Bankruptcy for the individual or the married or domestic partner couple comes in three forms, called "Chapters." Chapter 7 bankruptcy is the most common form filed by spouses or individuals. Chapter 12 bankruptcy is restricted to people who are family farmers or fisherman. Individuals or married couples may also file Chapter 13 bankruptcy, but this is rare.
For businesses, the two common forms of bankruptcy utilized are Chapter 7 and Chapter 11. Less commonly, an individual or business might file under Chapter 15 bankruptcy, which involves the clearing of international debts. If an agency of the state, such as a city, must declare bankruptcy, they file Chapter 9 which is also called municipal bankruptcy.
Chapter 7 bankruptcy tends to be used by either individuals or businesses that want a total clean slate. A business that files Chapter 7 bankruptcy tends to close their business as a result. For the individual, Chapter 7 bankruptcy means that the courts declare one unable to pay debts incurred, and almost all debts are then void. Certain federal debts, like student loans, are unaffected by declaring bankruptcy.
One must generally be able to prove that oneÃ¢â‚¬â„¢s income is insufficient to meet debts. A person filing Chapter 7 risks losing the most assets with this type of bankruptcy. One will not lose a primary vehicle or residence under this form of bankruptcy, unless the person has an auto loan and cannot make payments on the vehicle, or a home loan, which he or she cannot pay for.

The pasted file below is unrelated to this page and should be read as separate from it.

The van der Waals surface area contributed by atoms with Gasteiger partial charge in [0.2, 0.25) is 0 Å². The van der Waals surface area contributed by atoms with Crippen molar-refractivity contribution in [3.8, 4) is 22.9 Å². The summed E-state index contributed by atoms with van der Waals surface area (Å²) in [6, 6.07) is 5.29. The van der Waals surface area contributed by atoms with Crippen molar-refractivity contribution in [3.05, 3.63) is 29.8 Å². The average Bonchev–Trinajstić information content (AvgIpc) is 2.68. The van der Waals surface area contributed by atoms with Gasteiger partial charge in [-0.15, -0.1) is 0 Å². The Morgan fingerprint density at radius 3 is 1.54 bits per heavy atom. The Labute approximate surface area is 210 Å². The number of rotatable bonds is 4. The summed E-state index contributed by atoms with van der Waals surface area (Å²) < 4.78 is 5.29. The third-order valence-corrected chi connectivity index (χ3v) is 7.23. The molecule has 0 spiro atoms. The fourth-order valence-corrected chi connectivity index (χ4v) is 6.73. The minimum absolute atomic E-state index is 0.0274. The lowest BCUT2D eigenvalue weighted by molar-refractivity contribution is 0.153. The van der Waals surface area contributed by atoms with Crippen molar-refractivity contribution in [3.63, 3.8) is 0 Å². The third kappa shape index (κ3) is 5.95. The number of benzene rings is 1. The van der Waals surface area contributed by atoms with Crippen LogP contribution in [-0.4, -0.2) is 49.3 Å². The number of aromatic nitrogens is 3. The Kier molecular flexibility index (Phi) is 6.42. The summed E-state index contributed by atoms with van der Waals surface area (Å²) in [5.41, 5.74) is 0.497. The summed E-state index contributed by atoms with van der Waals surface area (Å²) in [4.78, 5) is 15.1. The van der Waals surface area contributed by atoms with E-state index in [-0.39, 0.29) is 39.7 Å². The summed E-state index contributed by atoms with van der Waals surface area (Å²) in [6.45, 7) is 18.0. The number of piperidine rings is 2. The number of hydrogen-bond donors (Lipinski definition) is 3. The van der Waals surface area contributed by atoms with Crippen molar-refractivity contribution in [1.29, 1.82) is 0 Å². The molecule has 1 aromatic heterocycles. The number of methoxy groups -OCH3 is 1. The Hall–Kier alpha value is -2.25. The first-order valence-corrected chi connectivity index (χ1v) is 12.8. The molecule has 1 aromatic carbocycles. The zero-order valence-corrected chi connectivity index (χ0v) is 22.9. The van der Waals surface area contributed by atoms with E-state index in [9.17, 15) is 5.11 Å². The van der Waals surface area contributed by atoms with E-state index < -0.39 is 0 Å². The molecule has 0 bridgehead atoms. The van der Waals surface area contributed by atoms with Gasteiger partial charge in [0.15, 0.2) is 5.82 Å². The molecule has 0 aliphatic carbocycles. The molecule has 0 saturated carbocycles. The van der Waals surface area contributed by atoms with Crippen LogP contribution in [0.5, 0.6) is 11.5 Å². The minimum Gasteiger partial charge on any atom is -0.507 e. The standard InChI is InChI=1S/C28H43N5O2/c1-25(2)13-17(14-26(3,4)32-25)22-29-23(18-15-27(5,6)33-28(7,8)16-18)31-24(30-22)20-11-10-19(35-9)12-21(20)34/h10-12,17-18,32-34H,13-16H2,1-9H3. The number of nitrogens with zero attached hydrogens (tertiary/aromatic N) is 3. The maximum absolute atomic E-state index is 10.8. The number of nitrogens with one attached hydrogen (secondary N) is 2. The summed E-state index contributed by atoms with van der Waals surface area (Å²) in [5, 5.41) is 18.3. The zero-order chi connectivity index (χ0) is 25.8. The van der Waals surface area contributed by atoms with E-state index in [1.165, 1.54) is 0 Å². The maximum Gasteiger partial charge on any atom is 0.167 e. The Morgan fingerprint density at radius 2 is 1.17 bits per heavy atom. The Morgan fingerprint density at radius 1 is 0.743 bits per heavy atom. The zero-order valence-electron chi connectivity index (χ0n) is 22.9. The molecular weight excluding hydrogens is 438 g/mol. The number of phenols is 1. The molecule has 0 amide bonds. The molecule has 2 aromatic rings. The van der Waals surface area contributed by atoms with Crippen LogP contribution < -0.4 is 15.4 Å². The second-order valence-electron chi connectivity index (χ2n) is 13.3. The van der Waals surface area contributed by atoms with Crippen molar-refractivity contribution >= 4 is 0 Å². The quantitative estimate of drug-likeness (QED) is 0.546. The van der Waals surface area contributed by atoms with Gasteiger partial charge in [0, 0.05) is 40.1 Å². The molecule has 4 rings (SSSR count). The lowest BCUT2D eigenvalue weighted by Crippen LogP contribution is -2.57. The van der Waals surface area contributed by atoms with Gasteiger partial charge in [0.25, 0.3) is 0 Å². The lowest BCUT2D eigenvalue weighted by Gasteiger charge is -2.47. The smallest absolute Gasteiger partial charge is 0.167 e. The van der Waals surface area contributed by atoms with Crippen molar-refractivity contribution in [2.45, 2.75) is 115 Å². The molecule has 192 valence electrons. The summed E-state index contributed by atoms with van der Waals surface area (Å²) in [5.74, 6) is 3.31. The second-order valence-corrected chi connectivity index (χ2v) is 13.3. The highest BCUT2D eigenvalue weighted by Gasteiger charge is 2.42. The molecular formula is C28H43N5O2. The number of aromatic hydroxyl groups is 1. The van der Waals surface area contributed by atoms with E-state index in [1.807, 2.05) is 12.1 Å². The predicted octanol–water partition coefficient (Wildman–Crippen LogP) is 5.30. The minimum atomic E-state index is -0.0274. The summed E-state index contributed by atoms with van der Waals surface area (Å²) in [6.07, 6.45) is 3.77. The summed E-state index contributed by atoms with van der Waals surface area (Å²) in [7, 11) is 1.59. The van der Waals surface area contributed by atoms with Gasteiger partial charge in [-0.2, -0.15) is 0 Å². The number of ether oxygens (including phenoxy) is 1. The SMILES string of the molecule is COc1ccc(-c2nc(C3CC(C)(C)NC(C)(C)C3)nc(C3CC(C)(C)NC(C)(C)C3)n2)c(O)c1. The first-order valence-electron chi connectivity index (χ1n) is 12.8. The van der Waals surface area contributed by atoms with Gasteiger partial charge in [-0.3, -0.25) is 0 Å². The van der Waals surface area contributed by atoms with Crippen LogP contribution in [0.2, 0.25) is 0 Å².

All assets must be declared when filing Chapter 7. Other assets like second houses, collectibles, and additional vehicles are liquidated to pay debts. Most who file Chapter 7 bankruptcy do so because they have very little left to lose. Once a judge approves the bankruptcy filing, virtually all debts, like those owed to credit card companies and doctors or hospitals are cleared and the person is given a clean slate.
Chapter 13 bankruptcy is filed by individuals who do own a great deal of property or assets, but find that their income cannot cover the exorbitant payments on debts owed. In this form, the debt is restructured, and in some cases reduced so that people retain their assets but have reasonable payments which they can make to debtors. Generally the court-ordered payments must be made on time and regularly in order to avoid having assets seized.
Businesses file a similar form of bankruptcy called Chapter 11. Some or part of the business' debt may be cleared, and payment plans are restructured. Chapter 11 bankruptcy has the purpose of reorganizing debt so that the business can continue to operate.